Ottawa Citizen, April 22, 2015 - Dedicated volunteers across Ottawa have been out in the rain this week talking with homeless people as part of a pilot housing project.
Ottawa, Waterloo and Hamilton are pilot communities for the national 20,000 Homes campaign to roll out in June this year. The campaign is led by the Canadian Alliance to End Homelessness.
Despite being soaking wet, volunteer Michelle Reimer spent her Monday evening putting names to faces to get to know the homeless in her community.
“It’s not a choice to be homeless,” volunteer Michelle Reimer said. “Something happened, and you can trace their life. This is not where they want to be.”
“It’s more than a campaign. It’s like a housing intervention,” said Mike Bulthuis, executive director of the Alliance to End Homelessness Ottawa.
Volunteers are paired with staff who have experience in social services. The teams go out into the community to survey the homeless population and find out their stories.
“I’m driven by my main interest in the root cause, the accumulative challenges and barriers in society,” said Reimer.
Survey volunteers conduct questionnaires that look at everything from medical history to levels of education. The goal is to get a better understanding of homelessness in Ottawa.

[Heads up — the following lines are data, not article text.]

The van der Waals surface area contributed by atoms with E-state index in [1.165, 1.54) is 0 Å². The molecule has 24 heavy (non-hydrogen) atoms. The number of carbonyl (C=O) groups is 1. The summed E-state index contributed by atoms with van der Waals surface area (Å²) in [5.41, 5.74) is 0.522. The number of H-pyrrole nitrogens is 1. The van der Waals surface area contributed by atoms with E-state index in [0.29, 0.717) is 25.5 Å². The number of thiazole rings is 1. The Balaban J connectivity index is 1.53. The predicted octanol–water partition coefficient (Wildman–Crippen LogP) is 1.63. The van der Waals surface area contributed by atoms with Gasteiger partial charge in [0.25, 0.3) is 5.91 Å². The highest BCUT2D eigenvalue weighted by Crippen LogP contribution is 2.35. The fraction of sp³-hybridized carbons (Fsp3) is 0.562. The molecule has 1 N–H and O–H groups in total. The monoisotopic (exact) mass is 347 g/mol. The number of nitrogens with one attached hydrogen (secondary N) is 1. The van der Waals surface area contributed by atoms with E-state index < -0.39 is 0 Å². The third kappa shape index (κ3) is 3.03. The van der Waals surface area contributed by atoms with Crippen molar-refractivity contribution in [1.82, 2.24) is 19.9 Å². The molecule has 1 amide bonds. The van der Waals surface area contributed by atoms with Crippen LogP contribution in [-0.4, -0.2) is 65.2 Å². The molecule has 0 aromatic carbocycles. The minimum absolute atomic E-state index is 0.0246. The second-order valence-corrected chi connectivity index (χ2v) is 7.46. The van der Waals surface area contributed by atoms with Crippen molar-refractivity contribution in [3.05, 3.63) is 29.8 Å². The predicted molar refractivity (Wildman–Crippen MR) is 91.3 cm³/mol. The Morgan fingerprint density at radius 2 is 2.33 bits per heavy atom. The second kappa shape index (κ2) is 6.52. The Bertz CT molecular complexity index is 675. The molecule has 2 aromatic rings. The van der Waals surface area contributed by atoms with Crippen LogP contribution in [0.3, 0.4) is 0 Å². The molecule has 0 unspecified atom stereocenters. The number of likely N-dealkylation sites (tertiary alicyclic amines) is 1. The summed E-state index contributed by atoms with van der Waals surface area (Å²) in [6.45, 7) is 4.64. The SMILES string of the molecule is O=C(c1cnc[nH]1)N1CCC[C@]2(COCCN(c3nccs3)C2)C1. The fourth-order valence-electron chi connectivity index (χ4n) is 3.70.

Based on the survey scores, the alliance is able to judge who is most in need of housing assistance.
“The survey is like a triage. What comes out is a score for who is most vulnerable,” said Bulthuis. “We have some excellent data about the homeless in shelters, but we know a lot less about the hidden homeless.”
The “hidden homeless” can include people who are staying on friends’ couches or in hostels, or living out of their cars.
“People become strategic and resourceful,” said Reimer. “They figure out where they can get food, where it’s safe to sleep. They don’t think about, ‘How do I get out of this pattern, this rut.’”
Volunteer Allison Everett debriefs the survey teams to see what homeless people have been saying in response to the questionnaires. Many of their stories include problems with addiction and violence.
She said that the campaign focuses on housing first, because it is the first step in preventing chronic homelessness. If people have a roof over their head it allows them to make connections to other resources like health care and education.
“We need to focus on shelter first and then we can work our way up the ladder,” said Everett.
Bulthuis said the campaign is not just to raise awareness but to create better strategies for dealing with homelessness. The data collected from the survey will be made available to different housing programs.
The alliance would work with the city to improve and co-ordinate existing social services, as well as to create new housing solutions. One option might include working with landlords to provide rent supplements.
“It’s a call to action. We all have a role to play,” said Bulthuis. “It’s ensuring that when they become housed, that they feel like a part of the community. When they’re moving into a new apartment, we can help to furnish it and make it a home.”
Campaign organizers will present their top findings from the survey to the public at 10 a.m. Thursday at the Ottawa Little Theatre.